Spiritual practices are the place where we encounter God as we relate to The Father like Jesus did, in order to be continually transformed into the likeness of Jesus and hear the plans God has for us and our wingspan.

Spiritual practices do not bring salvation, but they are practices that saved people do.


Jesus was in the habit of praying often (Luke 5:16). Over 25 times the Gospel writers record Jesus praying. Jesus prayed with others, but he routinely talked to The Father by himself. He made time to talk with the Father in the beginning of the day, sometimes throughout the evening, and often when the pressures of life were mounting. Instead of seeing prayer as an inconvenience, he found the time and space to make it essential. In John 5:19 we read these words from Jesus, “Jesus gave them this answer: “Very truly I tell you, the Son can do nothing by himself; he can do only what he sees his Father doing, because whatever the Father does the Son also does”‬‬. Jesus talked to the Father in prayer to know what to do for each day and season of his life. He sought this direction not because he was divine, but because he modeled for us healthy relationship with the Father as a human. 

A follower of Jesus asks Jesus to teach them to pray. His response is found in what we traditionally call the Lord’s Prayer. Although committing this prayer to memory can be helpful, the point is not to recite it. Each line is an invitation to a relationship with the Father that transforms our perspective on each day and every situation we face.

“This, then, is how you should pray: “ ‘Our Father in heaven, hallowed be your name, your kingdom come, your will be done, on earth as it is in heaven. Give us today our daily bread. And forgive us our debts, as we also have forgiven our debtors. And lead us not into temptation, but deliver us from the evil one. ’ For if you forgive other people when they sin against you, your heavenly Father will also forgive you.” Matthew‬ ‭6:9-14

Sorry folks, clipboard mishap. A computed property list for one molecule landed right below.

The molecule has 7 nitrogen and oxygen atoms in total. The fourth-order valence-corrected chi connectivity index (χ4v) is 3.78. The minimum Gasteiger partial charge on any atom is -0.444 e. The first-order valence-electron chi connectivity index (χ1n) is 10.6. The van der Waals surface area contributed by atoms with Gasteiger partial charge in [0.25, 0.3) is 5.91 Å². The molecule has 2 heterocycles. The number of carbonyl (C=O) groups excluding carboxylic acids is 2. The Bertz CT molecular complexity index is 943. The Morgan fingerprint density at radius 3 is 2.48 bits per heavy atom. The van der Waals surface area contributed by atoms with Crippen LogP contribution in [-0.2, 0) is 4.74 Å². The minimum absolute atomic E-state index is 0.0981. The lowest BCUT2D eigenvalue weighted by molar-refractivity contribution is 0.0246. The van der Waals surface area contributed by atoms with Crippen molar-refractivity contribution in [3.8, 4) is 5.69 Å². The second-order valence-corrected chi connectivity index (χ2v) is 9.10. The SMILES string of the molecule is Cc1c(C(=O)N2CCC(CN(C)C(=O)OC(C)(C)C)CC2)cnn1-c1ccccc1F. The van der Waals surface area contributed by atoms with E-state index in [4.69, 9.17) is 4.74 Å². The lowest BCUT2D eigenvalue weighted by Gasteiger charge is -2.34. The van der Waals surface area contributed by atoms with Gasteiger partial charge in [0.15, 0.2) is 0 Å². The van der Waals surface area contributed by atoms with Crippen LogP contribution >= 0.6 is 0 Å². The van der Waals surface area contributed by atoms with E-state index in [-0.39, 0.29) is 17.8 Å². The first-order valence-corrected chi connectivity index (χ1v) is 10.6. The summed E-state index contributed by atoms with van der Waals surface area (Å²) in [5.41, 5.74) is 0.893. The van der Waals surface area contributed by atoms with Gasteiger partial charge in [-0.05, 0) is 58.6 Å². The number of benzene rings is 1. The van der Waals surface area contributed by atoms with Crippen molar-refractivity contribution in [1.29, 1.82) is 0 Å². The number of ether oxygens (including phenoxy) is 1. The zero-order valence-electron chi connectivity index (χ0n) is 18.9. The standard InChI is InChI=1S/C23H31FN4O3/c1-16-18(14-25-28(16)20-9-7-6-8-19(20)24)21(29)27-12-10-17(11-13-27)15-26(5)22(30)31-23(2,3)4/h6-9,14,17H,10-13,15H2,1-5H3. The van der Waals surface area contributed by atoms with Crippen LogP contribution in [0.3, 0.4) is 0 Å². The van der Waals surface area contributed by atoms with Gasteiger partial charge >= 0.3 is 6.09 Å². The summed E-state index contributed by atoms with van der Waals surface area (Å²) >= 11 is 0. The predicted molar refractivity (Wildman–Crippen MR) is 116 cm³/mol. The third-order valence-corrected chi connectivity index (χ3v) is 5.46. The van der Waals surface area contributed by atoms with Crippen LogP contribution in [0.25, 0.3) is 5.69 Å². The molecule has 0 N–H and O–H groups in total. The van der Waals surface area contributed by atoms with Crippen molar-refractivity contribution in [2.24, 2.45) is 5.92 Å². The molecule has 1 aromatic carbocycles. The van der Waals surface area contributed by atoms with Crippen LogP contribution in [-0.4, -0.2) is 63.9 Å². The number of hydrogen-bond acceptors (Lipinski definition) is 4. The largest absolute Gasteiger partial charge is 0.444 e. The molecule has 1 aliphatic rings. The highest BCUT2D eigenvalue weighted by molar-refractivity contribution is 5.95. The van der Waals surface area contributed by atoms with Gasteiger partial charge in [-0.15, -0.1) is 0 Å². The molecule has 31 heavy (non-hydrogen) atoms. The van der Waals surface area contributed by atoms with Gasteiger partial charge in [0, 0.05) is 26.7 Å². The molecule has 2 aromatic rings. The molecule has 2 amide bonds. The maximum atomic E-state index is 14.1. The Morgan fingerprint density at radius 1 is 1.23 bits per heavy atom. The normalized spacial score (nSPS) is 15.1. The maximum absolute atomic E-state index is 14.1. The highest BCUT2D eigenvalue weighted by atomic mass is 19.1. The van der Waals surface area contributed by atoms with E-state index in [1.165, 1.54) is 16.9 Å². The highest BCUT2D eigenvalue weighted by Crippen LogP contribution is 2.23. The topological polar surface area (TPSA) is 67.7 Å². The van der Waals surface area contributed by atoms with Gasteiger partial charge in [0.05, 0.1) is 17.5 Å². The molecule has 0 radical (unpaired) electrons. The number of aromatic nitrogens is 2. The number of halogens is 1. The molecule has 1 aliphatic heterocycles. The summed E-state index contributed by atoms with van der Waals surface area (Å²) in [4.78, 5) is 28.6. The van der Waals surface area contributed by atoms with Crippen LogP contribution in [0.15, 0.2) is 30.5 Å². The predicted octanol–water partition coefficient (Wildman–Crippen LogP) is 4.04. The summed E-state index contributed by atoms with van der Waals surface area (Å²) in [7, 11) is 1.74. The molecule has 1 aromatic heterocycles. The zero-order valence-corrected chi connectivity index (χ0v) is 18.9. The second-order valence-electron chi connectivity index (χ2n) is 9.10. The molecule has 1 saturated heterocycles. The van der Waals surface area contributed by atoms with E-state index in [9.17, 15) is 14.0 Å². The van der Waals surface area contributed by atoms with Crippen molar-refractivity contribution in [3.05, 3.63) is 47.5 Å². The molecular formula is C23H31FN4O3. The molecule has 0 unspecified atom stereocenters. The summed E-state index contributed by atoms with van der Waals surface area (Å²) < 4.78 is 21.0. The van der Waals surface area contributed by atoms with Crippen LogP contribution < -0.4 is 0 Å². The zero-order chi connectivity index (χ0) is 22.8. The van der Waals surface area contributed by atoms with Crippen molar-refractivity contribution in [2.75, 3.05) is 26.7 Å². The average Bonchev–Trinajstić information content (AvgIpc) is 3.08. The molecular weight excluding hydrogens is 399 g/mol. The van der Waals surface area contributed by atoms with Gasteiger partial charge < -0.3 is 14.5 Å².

Follow Jesus instructions on how to talk to The Father, “But when you pray, go into your room, close the door and pray to your Father, who is unseen. Then your Father, who sees what is done in secret, will reward you.” ‭‭Matthew‬ ‭6:6

Take Action: Pick a time of the day, and place where you can be alone and practice talking to the Father.

Rhythm of renewal

Think of this next section as Prayer Part 2. In Jesus’ prayer He teaches us to ask God for forgiveness of our sins (our debts) and to help us from sinning in the future. This means we are invited to talk to God about sin as often as we are asking for daily bread. Jesus doesn't lead us in this practice for the sake of guilt, but rather for transformation to Christ-centered wholeness. Each day we have the opportunity for renewal to be more like Jesus. (Read James 4:5-10 for the biblical precedent for this practice.)

  • Humility - We can’t become more like Jesus if we deny or ignore that we have sin at work in our lives. Humble yourself before God and ask, “Holy Spirit, what have I done or not done (sin) that grieves you?” Allow time and space for God to kindly reveal an answer. Listen without defending yourself and see without rationalizing your actions. Name aloud whatever God reveals to you— this is your confession to God.
  • Repentance - Repent means to turn away from something. Jesus calls us to repent from our sins. Sin is the decision we make or action we choose that is based on a lie we have believed. Take a moment and reflect on what lie your sin (stick with the specific sin God has revealed to you) is based on. Identifying the lie and turning away from it is what the Bible refers to as “resisting the devil”. James 4:7 tells us that he will flee when we do this.
  • Belief - The rhythm of renewal does not end with resisting. We turn away from lies to embrace God’s truth. In light of the lie you identified, what does God say? Replace the lie with a scripture that conveys a specific truth. Choose to trust what God says.